For people having to work with limited funds, there is pride in attempting elegant solutions to the formidable problems of robotic walking and stability.
So there is a hint of inverted snobbery in the occasional condescending comment on Honda's full-frontal assault combining massive computing power with overwhelming engineering know-how.
But if you stopped for a moment to think seriously about the challenges involved, the stage show, during which the robot sure-footedly strode up a flight of steps, waved its arms, rocked from side to side, and balanced on one foot, was a persuasive demonstration of the success of Honda's approach.
Not that there were not moments of comedy. There was an embarrassing silence the first time the master of ceremonies asked Asimo if it was enjoying itself.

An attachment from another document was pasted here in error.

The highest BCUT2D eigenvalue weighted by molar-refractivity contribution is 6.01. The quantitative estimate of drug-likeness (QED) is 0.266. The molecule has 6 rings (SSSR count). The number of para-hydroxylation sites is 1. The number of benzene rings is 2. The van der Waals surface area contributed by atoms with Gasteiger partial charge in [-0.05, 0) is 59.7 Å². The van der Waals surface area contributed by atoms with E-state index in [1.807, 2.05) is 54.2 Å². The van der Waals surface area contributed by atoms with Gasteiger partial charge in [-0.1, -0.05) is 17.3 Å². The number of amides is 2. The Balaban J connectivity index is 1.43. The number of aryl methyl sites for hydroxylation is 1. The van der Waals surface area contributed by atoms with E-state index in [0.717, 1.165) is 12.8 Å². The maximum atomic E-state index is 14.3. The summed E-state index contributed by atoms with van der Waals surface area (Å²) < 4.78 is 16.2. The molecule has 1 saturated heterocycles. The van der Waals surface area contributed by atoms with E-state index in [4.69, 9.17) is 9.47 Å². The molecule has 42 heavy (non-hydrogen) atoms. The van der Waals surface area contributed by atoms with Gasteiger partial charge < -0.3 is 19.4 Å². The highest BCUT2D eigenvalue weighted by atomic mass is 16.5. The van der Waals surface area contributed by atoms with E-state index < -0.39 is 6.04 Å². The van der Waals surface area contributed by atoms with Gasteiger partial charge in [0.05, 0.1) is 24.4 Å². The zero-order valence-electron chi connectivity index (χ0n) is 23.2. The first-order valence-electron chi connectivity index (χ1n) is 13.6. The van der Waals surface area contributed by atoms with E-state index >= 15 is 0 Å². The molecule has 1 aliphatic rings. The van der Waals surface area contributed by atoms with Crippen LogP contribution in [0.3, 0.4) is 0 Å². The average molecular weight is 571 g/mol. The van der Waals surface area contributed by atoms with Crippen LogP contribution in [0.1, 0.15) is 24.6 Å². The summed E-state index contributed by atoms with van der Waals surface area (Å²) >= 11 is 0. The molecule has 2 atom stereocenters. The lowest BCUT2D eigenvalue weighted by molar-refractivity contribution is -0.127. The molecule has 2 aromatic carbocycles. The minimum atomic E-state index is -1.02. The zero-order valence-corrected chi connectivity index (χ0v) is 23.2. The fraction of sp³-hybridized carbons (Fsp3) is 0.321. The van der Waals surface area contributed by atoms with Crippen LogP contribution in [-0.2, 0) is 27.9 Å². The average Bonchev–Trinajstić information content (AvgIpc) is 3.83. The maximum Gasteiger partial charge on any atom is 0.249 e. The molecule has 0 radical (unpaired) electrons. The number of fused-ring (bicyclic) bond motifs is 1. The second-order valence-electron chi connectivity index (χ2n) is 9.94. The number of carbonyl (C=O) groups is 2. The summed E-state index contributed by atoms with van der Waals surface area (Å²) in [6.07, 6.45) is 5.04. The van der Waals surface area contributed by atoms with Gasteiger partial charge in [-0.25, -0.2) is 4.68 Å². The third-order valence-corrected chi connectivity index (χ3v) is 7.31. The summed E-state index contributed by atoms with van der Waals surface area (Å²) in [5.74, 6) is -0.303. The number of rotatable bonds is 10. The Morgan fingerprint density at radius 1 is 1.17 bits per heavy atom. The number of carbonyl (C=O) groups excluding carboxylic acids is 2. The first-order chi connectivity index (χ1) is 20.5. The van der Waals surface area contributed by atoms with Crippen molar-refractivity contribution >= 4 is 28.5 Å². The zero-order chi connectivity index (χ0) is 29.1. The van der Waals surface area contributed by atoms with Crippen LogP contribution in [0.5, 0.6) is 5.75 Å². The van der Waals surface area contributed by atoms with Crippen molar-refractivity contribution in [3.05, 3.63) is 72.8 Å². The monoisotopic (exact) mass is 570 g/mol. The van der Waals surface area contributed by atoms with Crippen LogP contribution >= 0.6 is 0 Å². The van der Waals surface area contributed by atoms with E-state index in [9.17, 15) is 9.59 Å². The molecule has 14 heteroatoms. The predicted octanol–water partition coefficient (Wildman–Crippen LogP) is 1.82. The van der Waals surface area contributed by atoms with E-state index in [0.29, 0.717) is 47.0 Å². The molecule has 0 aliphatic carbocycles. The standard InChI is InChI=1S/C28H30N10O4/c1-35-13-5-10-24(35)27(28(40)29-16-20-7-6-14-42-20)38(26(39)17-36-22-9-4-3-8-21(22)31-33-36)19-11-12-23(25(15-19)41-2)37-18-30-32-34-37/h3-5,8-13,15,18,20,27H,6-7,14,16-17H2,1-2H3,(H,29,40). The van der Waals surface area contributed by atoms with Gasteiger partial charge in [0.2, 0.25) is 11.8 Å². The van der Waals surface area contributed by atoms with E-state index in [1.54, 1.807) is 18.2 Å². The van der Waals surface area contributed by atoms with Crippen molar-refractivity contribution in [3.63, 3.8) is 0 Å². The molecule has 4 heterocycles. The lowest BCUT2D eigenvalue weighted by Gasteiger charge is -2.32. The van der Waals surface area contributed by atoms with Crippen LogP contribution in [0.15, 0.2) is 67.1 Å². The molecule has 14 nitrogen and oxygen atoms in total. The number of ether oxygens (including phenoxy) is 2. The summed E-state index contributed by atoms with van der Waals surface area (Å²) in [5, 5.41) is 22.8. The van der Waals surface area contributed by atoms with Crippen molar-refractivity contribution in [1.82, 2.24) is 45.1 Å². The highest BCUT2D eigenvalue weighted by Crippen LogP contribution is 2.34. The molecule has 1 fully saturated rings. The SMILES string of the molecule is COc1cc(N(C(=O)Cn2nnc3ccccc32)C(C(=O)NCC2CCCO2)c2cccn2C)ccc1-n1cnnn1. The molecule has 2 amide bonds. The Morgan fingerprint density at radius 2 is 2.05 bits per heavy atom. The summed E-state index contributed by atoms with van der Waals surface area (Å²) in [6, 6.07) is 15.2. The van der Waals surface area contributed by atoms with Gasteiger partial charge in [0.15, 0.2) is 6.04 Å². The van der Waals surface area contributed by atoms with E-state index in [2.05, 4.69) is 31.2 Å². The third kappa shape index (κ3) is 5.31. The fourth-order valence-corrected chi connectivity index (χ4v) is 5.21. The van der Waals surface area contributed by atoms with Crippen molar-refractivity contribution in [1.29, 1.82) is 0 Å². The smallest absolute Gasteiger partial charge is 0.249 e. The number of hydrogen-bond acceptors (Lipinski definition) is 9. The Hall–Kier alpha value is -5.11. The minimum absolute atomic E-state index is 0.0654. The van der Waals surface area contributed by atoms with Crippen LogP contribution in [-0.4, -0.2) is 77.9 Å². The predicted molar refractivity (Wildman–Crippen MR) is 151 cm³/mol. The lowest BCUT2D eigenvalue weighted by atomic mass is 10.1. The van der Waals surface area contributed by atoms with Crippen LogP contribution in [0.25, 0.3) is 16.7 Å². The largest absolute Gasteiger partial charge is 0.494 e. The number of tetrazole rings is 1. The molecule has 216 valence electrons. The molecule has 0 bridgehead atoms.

Or the whispered instructions "don't move", if Asimo came too close to you, lest you disturb its navigation systems presumably.
As I grabbed my interview with the head of Honda's European Research division in the wings stage right, I could see a back-up Asimo waiting in the background in case number one failed, always a wise precaution in robotics.
The demonstration was immensely slick and highly choreographed. True, you could not expect much else when the UK's press had been invited along